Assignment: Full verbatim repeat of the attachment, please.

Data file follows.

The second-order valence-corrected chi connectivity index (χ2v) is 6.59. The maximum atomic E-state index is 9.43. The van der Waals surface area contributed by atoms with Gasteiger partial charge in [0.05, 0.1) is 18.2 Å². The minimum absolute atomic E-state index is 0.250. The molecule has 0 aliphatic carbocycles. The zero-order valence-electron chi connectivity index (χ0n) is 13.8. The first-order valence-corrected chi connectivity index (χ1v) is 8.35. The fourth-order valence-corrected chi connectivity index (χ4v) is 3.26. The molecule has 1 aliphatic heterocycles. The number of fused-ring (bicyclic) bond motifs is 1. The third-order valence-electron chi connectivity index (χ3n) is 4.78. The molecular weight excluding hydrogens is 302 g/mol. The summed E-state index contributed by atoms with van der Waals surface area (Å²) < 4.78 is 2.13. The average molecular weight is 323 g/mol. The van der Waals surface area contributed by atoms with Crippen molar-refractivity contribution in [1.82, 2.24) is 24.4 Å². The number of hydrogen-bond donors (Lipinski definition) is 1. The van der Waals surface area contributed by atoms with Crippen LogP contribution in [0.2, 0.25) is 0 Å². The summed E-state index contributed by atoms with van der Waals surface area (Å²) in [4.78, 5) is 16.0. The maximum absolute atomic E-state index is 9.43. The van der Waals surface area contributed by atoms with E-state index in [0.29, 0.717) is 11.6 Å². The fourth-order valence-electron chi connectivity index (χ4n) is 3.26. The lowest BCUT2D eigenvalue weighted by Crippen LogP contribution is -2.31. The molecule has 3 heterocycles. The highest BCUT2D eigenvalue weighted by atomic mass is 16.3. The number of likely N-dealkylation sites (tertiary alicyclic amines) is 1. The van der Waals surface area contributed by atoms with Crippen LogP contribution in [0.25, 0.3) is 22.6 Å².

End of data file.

The second-order valence-corrected chi connectivity index (χ2v) is 6.59. The maximum atomic E-state index is 9.43. The van der Waals surface area contributed by atoms with Gasteiger partial charge in [0.05, 0.1) is 18.2 Å². The minimum absolute atomic E-state index is 0.250. The molecule has 0 aliphatic carbocycles. The zero-order valence-electron chi connectivity index (χ0n) is 13.8. The first-order valence-corrected chi connectivity index (χ1v) is 8.35. The fourth-order valence-corrected chi connectivity index (χ4v) is 3.26. The molecule has 1 aliphatic heterocycles. The number of fused-ring (bicyclic) bond motifs is 1. The third-order valence-electron chi connectivity index (χ3n) is 4.78. The molecular weight excluding hydrogens is 302 g/mol. The summed E-state index contributed by atoms with van der Waals surface area (Å²) < 4.78 is 2.13. The average molecular weight is 323 g/mol. The van der Waals surface area contributed by atoms with Crippen molar-refractivity contribution in [1.82, 2.24) is 24.4 Å². The number of hydrogen-bond donors (Lipinski definition) is 1. The van der Waals surface area contributed by atoms with Crippen LogP contribution in [0.2, 0.25) is 0 Å². The summed E-state index contributed by atoms with van der Waals surface area (Å²) in [4.78, 5) is 16.0. The maximum absolute atomic E-state index is 9.43. The van der Waals surface area contributed by atoms with E-state index in [0.29, 0.717) is 11.6 Å². The fourth-order valence-electron chi connectivity index (χ4n) is 3.26. The lowest BCUT2D eigenvalue weighted by Crippen LogP contribution is -2.31. The molecule has 3 heterocycles. The highest BCUT2D eigenvalue weighted by atomic mass is 16.3. The number of likely N-dealkylation sites (tertiary alicyclic amines) is 1. The van der Waals surface area contributed by atoms with Crippen LogP contribution in [0.25, 0.3) is 22.6 Å².